Good press has done its business too, mind. Full Circle gained huge exposure after soundtracking the Assassin’s Creed IV trailer, notching up over a million hits in 24 hours. NME named them the Buzz Kings of the M Is For Montréal festival a while back, while the Guardian’s Caroline Sullivan singled out No More Losing The War as an “exceptional” track on an album full of “gorgeous, velvety drama.” Ask Molander where the lyrics to that song originated (lines like “they caught her at Waterloo station, strung up on a Ferris wheel” are maddeningly oblique) and the answer is what I’ve come to expect: “It’s very difficult to describe our music in any way that doesn’t leave me feeling a bit sick to the stomach…” But this particular example is about someone, directly telling a story. “I guess what I’m trying to say is that all there is to know about the lyrics is present in the words themselves,” he goes on. “Any interpretation that someone may have is as valid and true as mine is!”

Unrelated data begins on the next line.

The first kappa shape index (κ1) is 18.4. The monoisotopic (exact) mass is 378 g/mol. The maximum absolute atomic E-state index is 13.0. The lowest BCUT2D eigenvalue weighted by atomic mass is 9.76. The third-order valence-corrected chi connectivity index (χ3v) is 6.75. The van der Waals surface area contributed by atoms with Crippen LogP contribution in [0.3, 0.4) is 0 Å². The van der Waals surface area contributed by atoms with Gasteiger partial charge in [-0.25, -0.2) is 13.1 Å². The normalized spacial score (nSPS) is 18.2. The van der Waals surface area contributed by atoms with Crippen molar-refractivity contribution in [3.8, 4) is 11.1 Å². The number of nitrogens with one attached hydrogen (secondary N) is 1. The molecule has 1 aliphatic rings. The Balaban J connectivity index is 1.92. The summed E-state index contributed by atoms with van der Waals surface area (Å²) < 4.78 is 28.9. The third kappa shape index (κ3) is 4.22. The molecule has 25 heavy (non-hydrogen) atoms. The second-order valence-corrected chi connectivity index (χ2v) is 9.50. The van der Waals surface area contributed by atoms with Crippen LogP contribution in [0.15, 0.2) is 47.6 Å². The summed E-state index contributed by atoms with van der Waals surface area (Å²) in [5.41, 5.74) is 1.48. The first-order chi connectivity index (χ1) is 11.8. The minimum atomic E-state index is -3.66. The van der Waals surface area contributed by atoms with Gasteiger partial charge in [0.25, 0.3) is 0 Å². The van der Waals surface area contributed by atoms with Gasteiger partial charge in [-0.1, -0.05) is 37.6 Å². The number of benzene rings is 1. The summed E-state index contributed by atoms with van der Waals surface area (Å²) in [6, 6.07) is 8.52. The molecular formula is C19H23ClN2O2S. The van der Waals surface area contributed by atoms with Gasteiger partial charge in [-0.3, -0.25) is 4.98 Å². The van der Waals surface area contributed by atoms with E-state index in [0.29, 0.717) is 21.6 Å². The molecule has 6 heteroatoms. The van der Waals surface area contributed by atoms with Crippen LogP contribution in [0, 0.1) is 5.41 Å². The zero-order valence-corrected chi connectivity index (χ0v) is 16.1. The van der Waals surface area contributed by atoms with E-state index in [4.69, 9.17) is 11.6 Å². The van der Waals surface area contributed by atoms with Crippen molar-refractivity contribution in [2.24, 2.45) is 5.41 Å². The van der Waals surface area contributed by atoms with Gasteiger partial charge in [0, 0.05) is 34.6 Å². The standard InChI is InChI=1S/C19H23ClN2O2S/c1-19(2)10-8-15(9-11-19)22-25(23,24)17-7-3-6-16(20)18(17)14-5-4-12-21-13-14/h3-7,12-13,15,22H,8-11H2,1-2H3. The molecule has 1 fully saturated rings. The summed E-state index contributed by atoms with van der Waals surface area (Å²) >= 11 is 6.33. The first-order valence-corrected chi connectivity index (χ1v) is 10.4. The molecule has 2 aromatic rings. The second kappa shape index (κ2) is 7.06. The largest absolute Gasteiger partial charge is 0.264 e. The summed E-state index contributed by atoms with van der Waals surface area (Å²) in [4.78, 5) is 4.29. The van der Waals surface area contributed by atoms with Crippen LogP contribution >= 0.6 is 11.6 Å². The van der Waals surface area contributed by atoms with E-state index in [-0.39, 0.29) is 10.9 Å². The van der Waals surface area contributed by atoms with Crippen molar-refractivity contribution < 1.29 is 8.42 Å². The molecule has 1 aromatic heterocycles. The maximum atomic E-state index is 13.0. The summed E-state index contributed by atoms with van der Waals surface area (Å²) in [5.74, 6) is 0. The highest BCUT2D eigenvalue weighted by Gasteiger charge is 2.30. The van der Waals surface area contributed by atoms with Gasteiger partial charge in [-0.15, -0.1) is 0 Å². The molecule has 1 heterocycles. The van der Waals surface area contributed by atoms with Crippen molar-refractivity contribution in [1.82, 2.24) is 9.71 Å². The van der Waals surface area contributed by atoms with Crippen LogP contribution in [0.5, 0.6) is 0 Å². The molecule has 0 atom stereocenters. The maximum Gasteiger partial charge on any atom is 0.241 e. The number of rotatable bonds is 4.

Fair enough. It doesn’t matter if a little mystery is maintained – and there’ll be more in the guise of new songs, which Conner confirms X&Y will definitely witness. Make sure you’re there to mark Half Moon Run’s ascendancy, because they will be switching to a gallop very, very soon.